First, whatever else one can say about Cantor -- that he is one of the brightest members of the House, for example -- he is no friend to immigration reform. NumbersUSA, an opponent of both legal and illegal immigration, gave Cantor an overall B rating in its "report card" on his voting record from 2011-2014, including an A-plus on reducing "amnesty entitlements" and an A-minus on "reducing illegal jobs and presence." Cantor would have scored higher overall, but he voted for visas for high-tech and other needed workers, and the immigration restrictionists want no immigration, period.
What seems to have given Brat an opening to attack him was Cantor's willingness to consider allowing unauthorized immigrants who had been brought to the U.S. as children to serve in the military and earn the legal right to stay here and eventually become citizens. But when push came to shove and Republican Rep. Jeff Denham of California tried to get a vote on a bill to do just that, Cantor shut him down.
Cantor's defeat was a surprise, but is not an indication that immigration reform is toxic for Republicans. In fact, Sen. Lindsey Graham's overwhelming victory in his South Carolina primary on the same night suggests that being outspokenly pro-reform -- Graham co-sponsored the Senate immigration bill last year -- doesn't doom a GOP candidate. Graham's advantage was that he has been consistent and not afraid to explain his support for reform, while Cantor spoke out of both sides of his mouth, sounding amenable to very limited changes in the law to benefit kids brought here illegally by their parents, but then quashing actual legislation that would have accomplished that aim.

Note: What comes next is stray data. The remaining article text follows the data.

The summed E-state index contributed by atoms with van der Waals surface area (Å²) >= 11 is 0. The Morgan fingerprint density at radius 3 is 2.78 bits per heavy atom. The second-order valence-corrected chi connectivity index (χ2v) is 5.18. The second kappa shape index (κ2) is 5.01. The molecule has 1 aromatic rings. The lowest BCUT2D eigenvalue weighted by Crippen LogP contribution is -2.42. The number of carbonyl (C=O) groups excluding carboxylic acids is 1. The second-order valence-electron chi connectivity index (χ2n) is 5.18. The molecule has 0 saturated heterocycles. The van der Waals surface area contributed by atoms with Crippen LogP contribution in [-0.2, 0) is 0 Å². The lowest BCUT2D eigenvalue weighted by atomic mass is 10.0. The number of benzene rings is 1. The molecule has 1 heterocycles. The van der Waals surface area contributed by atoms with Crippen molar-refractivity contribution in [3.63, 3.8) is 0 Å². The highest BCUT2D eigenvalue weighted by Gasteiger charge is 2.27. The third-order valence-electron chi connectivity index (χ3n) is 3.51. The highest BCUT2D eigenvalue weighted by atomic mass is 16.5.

Polls consistently show that Republicans don't like the status quo. They want legal immigration reform, and a majority is in favor of legalizing the status of unauthorized immigrants already here. A new poll out by FWD.us, conducted by 10 Republican polling firms, shows that more than two-thirds of GOP-registered voters, including tea party voters, self-identified strong conservatives and Republican Evangelicals, favor legalization or a path to citizenship. But the poll is even more interesting for what it says about Hispanics and the future of the Republican Party.
The GOP has lost important ground to Democrats in recent years because the party is viewed overwhelmingly by Hispanics as unfriendly to them. As I've written many times, Hispanic voters aren't monolithic in their support of Democrats. Going back more than 40 years, a significant proportion of Hispanics has voted for Republican candidates. Indeed, in the FWD.us poll, 51 percent of respondents say they have voted for a GOP candidate in the past.
The overwhelming majority of Hispanics who are registered to vote consider themselves moderate (28 percent), conservative (23 percent) or very conservative (13 percent). While Hispanics are not as suspicious of government as many Republican voters are -- 51 percent see government as a help in their daily lives -- they prefer smaller government and lower taxes over higher taxes and more services by more than two to one. They also see government's role as promoting opportunity, not fairness, by almost as high of a margin.
But the most important finding in the FWD.us poll is the way in which a candidate's position on immigration reform might influence a voter's choice. Three-quarters of Hispanic voters said they would be more likely to listen to a Republican candidate's views on other issues if the candidate supported immigration reform with a path to citizenship.
Cantor's loss shouldn't be read as a referendum on immigration reform. The only thing it proves is that being wishy-washy on reform leaves a candidate open to attacks by extremists on the issue who will gladly exploit the candidate's own fears into becoming reality. Graham's principled defense of his stance is the right model -- and the only one that gives Republicans a prayer of ever winning the White House again.